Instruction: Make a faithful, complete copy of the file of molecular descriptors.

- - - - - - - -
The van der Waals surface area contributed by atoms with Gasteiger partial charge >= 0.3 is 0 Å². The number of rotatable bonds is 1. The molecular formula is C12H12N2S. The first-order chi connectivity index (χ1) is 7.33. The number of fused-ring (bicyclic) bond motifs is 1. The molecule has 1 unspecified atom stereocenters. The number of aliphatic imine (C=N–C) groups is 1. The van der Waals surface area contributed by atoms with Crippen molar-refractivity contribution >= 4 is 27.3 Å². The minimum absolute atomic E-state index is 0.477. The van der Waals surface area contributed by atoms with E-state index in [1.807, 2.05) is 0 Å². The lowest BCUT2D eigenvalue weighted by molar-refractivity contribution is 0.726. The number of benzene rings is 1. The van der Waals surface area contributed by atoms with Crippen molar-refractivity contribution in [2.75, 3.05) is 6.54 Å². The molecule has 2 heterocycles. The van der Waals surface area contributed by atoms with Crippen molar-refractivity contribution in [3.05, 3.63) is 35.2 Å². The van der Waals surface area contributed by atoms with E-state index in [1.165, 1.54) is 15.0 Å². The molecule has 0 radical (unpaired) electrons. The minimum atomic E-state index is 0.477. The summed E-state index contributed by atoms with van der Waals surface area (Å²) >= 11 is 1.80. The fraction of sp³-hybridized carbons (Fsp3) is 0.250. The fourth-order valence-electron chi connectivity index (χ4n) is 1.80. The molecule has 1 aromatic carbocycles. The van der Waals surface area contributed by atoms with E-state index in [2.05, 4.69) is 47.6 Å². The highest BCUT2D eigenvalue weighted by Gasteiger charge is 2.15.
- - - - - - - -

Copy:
The van der Waals surface area contributed by atoms with Gasteiger partial charge >= 0.3 is 0 Å². The number of rotatable bonds is 1. The molecular formula is C12H12N2S. The first-order chi connectivity index (χ1) is 7.33. The number of fused-ring (bicyclic) bond motifs is 1. The molecule has 1 unspecified atom stereocenters. The number of aliphatic imine (C=N–C) groups is 1. The van der Waals surface area contributed by atoms with Crippen molar-refractivity contribution >= 4 is 27.3 Å². The minimum absolute atomic E-state index is 0.477. The van der Waals surface area contributed by atoms with E-state index in [1.807, 2.05) is 0 Å². The lowest BCUT2D eigenvalue weighted by molar-refractivity contribution is 0.726. The number of benzene rings is 1. The van der Waals surface area contributed by atoms with Crippen molar-refractivity contribution in [2.75, 3.05) is 6.54 Å². The molecule has 2 heterocycles. The van der Waals surface area contributed by atoms with Crippen molar-refractivity contribution in [3.05, 3.63) is 35.2 Å². The van der Waals surface area contributed by atoms with E-state index in [1.165, 1.54) is 15.0 Å². The molecule has 0 radical (unpaired) electrons. The minimum atomic E-state index is 0.477. The summed E-state index contributed by atoms with van der Waals surface area (Å²) >= 11 is 1.80. The fraction of sp³-hybridized carbons (Fsp3) is 0.250. The fourth-order valence-electron chi connectivity index (χ4n) is 1.80. The molecule has 1 aromatic carbocycles. The van der Waals surface area contributed by atoms with E-state index in [2.05, 4.69) is 47.6 Å². The highest BCUT2D eigenvalue weighted by Gasteiger charge is 2.15.